Philadelphia District Attorney Larry Krasner, one of the country's most progressive prosecutors, told "Axios on HBO" that he is "very close" to implementing a policy that would relax the penalties for drug possession laws.
- Why it matters: This would be a first-of-its-kind policy in the U.S.
- If it leads to more cities adopting similar policies that address drug-possession offenses with treatment instead of incarceration, it could fundamentally change the nation's approach to addiction and the war on drugs.
- "Possession is different than dealing," Krasner told Axios' Stef Kight. "We are talking about people who are using drugs. The vast majority of them suffering from addiction. I do not see value in convicting people like that."
How it would work: The Philadelphia policy has not been finalized, and there is no timeline yet for rolling it out. The plan is for a diversion system, which means anyone arrested or charged for having small amounts of illicit substances would not face incarceration or a criminal record.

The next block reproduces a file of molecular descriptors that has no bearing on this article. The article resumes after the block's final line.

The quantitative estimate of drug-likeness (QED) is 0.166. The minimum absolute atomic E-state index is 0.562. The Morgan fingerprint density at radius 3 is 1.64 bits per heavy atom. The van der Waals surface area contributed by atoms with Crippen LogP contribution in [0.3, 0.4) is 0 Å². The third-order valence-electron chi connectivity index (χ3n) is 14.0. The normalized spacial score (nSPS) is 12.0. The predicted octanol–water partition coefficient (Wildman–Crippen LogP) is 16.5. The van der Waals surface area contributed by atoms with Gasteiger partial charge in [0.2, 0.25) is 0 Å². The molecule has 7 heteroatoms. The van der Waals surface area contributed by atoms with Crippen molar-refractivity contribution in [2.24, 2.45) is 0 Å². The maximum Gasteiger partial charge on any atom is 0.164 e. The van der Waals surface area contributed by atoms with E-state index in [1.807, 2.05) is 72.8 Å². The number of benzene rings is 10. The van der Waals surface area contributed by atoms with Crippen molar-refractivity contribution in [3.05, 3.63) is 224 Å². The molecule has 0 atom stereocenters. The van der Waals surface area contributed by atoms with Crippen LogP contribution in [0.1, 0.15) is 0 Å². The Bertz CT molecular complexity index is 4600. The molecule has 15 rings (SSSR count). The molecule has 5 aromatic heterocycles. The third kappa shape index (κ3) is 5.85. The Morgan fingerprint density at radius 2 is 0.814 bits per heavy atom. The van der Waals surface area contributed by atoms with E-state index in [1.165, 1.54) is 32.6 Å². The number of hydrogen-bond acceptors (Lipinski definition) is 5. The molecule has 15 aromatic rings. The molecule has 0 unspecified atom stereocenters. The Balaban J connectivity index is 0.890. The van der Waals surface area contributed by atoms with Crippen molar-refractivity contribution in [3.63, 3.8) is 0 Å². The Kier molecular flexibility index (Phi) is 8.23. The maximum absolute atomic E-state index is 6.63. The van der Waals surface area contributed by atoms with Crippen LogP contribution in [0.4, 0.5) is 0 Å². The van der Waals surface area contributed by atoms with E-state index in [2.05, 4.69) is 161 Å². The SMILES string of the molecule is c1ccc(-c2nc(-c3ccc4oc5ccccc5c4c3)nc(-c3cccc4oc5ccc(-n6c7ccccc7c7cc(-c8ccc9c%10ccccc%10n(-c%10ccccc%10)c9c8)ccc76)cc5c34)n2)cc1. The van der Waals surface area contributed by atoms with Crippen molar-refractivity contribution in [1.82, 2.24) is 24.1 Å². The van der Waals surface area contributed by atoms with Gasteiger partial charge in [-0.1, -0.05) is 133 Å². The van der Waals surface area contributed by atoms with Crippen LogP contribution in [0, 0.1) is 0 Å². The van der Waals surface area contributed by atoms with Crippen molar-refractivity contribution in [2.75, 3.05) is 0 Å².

- Instead, they may have to attend a treatment program or potentially participate in community service, according to Krasner's office.
- As district attorney, Krasner has the power to decide when to charge someone with a crime, to determine the severity of the charges and suggest prison terms.
Philadelphia's policy would not shield offenders from federal law enforcement agents, including the Drug Enforcement Administration, said Widney Brown, managing director of policy at Drug Policy Alliance, which advocates for decriminalization in the U.S.
- And the policy could be done away with under a new district attorney.
Between the lines: Krasner said the criminalization of drug possession makes it harder for people to get educational loans, buy homes and get a job.
- In Pennsylvania, a first-time offense of possession of small amounts of heroin or cocaine can result in a year behind bars and thousands of dollars in fines.
The big picture: Marijuana legalization is being increasingly debated, and now — amid the opioid crisis — the conversation is starting to turn to new ways to handle all illegal drug possession.
See a clip.
- The full interview with Larry Krasner will be part of the new season of "Axios on HBO," premiering June 2.